Search
Homepage This page's url is: -crn- Rankings and Research Companies Channelcast Marketing Matters CRNtv Events WOTC Jobs HPE Discover 2019 News Cisco Wi-Fi 6 Newsroom Dell Technologies Newsroom Hitachi Vantara Newsroom HP Reinvent Newsroom Lenovo Newsroom Nutanix Newsroom Cisco Live Newsroom HPE Zone Tech Provider Zone

Webroot: MSPs Need To Take Layered Security Approach

“There’s no silver bullet. If any vendor stands up here and tells you, ‘Hey, we’ve got the perfect solution, we’ll protect you from everything—run as fast as you can in the other direction,’” Sarah Morgan, MSP channel account manager at Webroot, told MSPs at XChange 2019.

Webroot’s breakout session at XChange 2019 focused on the array of security threats—from phishing and DNS attacks to cryptojacking—and the layered approach MSPs need to take to protect their customers.

Sarah Morgan, MSP channel account manager at Webroot, the Broomfield, Colo.-based security vendor, told the room of MSPs that there is no “silver bullet” when it comes to protecting their customers’ networks.

“There’s no one end all, be all,” Morgan said. “There’s no silver bullet. If any vendor stands up here and tells you, ‘Hey, we’ve got the perfect solution, we’ll protect you from everything—run as fast as you can in the other direction. It’s simply not true. The threats are evolving so quickly and the sheer magnitude is impossible for any one vendor to keep up with them.”

[RELATED: How 'Moneyball For Business' Can Solve Your Employee Engagement Woes]

Key best practices include cloud-based, real-time intelligent endpoint security, robust artificial intelligence, support for the security team, as well as network protection from cryptojacking and DNS cache poisoning as a second line of defense, and user protection.

“A number of these things, we’re using different vendors for,” said Imtiaz Allie, principal at Innovative Network Solutions, a Stamford, Conn.-based MSP. “For DNS we’re using Cisco Umbrella. Endpoint, we’re using N-able, so we use all these tools from different vendors, so I’m interested in going to the booth and checking [Webroot] out.”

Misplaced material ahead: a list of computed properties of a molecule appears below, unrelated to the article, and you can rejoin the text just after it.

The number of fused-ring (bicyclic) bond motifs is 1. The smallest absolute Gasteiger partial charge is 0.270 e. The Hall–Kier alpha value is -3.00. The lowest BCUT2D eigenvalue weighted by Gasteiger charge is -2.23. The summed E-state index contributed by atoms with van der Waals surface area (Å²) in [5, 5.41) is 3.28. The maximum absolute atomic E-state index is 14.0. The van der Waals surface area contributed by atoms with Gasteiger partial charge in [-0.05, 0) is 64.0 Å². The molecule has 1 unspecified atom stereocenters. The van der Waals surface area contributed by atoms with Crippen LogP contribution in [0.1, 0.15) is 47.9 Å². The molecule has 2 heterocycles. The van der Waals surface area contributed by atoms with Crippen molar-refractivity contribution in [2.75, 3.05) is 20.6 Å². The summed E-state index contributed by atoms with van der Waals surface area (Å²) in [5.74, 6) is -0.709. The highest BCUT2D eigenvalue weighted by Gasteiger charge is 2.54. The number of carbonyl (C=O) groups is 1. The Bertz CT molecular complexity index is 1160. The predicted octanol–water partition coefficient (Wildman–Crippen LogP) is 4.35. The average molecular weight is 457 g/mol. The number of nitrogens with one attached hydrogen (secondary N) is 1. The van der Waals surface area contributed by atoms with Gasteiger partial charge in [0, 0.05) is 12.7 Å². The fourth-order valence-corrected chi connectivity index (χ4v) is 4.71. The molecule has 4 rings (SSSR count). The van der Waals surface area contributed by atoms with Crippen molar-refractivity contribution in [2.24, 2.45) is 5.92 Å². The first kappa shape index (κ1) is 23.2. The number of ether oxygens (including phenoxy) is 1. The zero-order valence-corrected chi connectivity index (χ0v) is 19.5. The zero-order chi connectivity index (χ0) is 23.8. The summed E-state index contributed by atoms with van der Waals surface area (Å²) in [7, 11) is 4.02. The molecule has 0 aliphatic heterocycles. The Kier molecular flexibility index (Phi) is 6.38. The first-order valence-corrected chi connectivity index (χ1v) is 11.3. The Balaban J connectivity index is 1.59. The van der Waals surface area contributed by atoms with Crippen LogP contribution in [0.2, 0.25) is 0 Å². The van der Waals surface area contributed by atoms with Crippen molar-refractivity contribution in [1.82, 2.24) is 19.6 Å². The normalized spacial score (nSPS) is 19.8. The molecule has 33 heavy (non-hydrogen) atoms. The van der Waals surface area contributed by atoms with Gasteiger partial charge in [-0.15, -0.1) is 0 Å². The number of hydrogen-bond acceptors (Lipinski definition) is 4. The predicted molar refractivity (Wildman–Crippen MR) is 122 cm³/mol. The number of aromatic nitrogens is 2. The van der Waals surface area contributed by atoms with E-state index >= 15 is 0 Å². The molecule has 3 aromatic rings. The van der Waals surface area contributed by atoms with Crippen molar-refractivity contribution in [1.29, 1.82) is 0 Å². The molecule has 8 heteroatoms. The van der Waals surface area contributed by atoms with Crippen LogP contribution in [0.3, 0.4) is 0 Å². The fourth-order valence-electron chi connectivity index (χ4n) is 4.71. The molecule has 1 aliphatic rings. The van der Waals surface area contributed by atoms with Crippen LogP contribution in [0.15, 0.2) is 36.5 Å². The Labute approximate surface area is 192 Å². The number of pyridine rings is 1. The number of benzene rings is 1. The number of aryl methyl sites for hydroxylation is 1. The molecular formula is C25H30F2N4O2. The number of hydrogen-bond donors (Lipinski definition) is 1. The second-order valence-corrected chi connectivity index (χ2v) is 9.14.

Morgan said cryptojacking is essentially three lines of Java script that give a criminal the ability to purchase cryptocurrency with a victim’s computer. She said it is lucrative, low effort, and very dangerous. The software detects when a machine is dormant and goes to work mining cryptocurrency, and then when a user returns, it pulls back, returning control of the computer to the user, making it hard to discover.

“Of all the things we saw in 2018, cryptojacking took the cake,” Morgan told the crowd. “It dethroned ransomware for the No. 1 spot for the biggest, baddest, nastiest threat out there. That’s no easy task. … It’s highly profitable. That $6 trillion number that I threw out that we’re looking at as far as cybercrime, this is contributing a lot to that bottom line. Without a whole lot of work, you have cyber criminals able to install cryptojacking software and they’re able to install that on hundreds if not thousands of computers. So in the background they now have all of these victims working on their behalf, mining cryptocurrency.”

Daniel Graham, president of Versatile Computer Services, Park Forest, Ill., said he was glad to see cryptojacking covered as it was an issue he hoped to learn more about for his business.

“It’s all about security. That’s a big thing for my clientele—making sure they’re secure,” Graham said.

Back to Top

Video

 

sponsored resources